It is a question of balance as to whether six months is too long or one month is too short a period. Hon. Members opposite will see that there is an Amendment down in the name of my right hon. Friend. We feel that there is some substance in the view that the period of six months is too long. On the other hand, we feel that a month is particularly short. For instance, every time a child went back to its boarding school at the beginning of the term, notice would have to be sent to the local authority, or a stay in hospital, or a holiday might well run over the month.

We accept that six months is probably too long, and feel that a compromise of three months would more adequately provide for the protection of the child and would, at the same time, prevent people being put in peril of committing an offence in circumstances in which the ordinary person would be quite unlikely to realise that any offence had been com- mitted at all. It would relieve those looking after foster children of the duty of giving unnecessary notices; and the local authority of receiving them.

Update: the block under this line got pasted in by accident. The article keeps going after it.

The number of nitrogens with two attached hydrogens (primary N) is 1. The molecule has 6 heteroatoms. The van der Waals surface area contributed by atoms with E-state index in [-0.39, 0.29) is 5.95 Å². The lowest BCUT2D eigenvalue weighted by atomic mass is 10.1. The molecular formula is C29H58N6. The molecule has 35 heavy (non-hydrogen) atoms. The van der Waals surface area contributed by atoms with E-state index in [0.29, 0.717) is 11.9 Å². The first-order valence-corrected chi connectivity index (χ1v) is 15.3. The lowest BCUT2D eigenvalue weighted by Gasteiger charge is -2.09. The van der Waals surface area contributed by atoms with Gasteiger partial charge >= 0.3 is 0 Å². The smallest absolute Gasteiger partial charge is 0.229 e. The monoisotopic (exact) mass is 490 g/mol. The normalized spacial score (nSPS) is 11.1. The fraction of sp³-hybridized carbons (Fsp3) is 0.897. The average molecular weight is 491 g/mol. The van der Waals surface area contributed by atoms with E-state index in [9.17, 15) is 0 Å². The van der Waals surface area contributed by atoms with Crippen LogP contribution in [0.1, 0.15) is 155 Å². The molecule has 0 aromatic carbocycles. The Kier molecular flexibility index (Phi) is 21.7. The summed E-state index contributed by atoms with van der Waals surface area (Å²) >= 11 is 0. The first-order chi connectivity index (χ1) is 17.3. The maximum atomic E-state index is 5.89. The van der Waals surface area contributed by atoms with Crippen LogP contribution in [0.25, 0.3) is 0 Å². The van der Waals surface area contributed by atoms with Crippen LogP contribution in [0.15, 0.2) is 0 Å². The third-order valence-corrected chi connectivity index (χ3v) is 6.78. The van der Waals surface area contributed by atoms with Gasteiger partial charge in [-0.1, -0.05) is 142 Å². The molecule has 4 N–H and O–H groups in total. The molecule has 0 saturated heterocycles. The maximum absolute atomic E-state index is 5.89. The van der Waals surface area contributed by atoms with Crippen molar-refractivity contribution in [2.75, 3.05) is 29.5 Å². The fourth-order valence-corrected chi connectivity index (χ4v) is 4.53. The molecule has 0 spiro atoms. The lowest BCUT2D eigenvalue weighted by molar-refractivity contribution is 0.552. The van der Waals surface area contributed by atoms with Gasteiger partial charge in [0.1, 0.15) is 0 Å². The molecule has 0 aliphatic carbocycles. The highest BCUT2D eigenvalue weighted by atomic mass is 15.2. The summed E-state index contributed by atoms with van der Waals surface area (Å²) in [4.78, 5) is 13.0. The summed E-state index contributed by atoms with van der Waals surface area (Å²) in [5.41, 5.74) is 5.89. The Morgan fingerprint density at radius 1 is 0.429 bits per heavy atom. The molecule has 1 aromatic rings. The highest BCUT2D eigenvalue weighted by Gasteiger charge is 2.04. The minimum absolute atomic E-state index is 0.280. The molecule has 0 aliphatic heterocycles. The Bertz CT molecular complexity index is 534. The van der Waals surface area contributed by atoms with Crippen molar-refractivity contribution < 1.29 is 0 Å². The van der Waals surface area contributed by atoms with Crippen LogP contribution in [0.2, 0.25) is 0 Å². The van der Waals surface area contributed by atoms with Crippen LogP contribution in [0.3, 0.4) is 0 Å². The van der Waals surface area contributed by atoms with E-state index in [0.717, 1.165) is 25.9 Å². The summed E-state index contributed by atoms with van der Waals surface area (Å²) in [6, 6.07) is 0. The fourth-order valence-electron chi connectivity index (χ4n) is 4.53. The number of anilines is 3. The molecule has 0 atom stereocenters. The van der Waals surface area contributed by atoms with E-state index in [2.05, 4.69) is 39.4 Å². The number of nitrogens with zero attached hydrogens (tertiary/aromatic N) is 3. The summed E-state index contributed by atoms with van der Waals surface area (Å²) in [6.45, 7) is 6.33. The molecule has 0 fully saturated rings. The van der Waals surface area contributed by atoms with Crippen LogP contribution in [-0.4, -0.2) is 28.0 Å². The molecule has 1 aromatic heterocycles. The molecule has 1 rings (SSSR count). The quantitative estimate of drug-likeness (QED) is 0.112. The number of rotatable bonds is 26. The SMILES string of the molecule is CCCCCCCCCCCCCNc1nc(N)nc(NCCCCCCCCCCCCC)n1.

I think that the time is the only point at issue here. We have given the matter very great consideration, and feel that the qualifying period of one month is too short, but that three months would operate in the best interests of both sides. Further, it does not appear to us that a qualifying period of three months involves any risk of danger to the wellbeing of the child which would be avoided by reducing the period to one month because, while the child is away, it is not, and cannot be, subject to supervision, as the subsection ceases to apply if the child ceases to be a foster child.